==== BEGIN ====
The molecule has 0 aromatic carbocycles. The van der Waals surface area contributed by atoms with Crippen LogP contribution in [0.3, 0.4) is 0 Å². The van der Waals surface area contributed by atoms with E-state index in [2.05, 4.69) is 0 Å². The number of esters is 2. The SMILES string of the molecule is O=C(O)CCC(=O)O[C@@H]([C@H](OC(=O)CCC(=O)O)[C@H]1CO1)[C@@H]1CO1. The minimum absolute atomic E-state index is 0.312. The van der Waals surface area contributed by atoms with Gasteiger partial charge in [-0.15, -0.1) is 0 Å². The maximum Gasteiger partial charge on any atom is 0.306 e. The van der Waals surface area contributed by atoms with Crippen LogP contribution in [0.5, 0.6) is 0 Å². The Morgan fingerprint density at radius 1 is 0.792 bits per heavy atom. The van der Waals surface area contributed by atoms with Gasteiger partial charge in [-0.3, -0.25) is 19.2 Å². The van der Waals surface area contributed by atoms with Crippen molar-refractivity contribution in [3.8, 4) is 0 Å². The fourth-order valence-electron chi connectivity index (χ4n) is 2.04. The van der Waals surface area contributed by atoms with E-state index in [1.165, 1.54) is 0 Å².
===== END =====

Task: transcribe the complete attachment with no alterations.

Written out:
The molecule has 0 aromatic carbocycles. The van der Waals surface area contributed by atoms with Crippen LogP contribution in [0.3, 0.4) is 0 Å². The van der Waals surface area contributed by atoms with E-state index in [2.05, 4.69) is 0 Å². The number of esters is 2. The SMILES string of the molecule is O=C(O)CCC(=O)O[C@@H]([C@H](OC(=O)CCC(=O)O)[C@H]1CO1)[C@@H]1CO1. The minimum absolute atomic E-state index is 0.312. The van der Waals surface area contributed by atoms with Gasteiger partial charge in [-0.15, -0.1) is 0 Å². The maximum Gasteiger partial charge on any atom is 0.306 e. The van der Waals surface area contributed by atoms with Crippen LogP contribution in [0.5, 0.6) is 0 Å². The Morgan fingerprint density at radius 1 is 0.792 bits per heavy atom. The van der Waals surface area contributed by atoms with Gasteiger partial charge in [-0.3, -0.25) is 19.2 Å². The van der Waals surface area contributed by atoms with Crippen molar-refractivity contribution in [3.8, 4) is 0 Å². The fourth-order valence-electron chi connectivity index (χ4n) is 2.04. The van der Waals surface area contributed by atoms with E-state index in [1.165, 1.54) is 0 Å².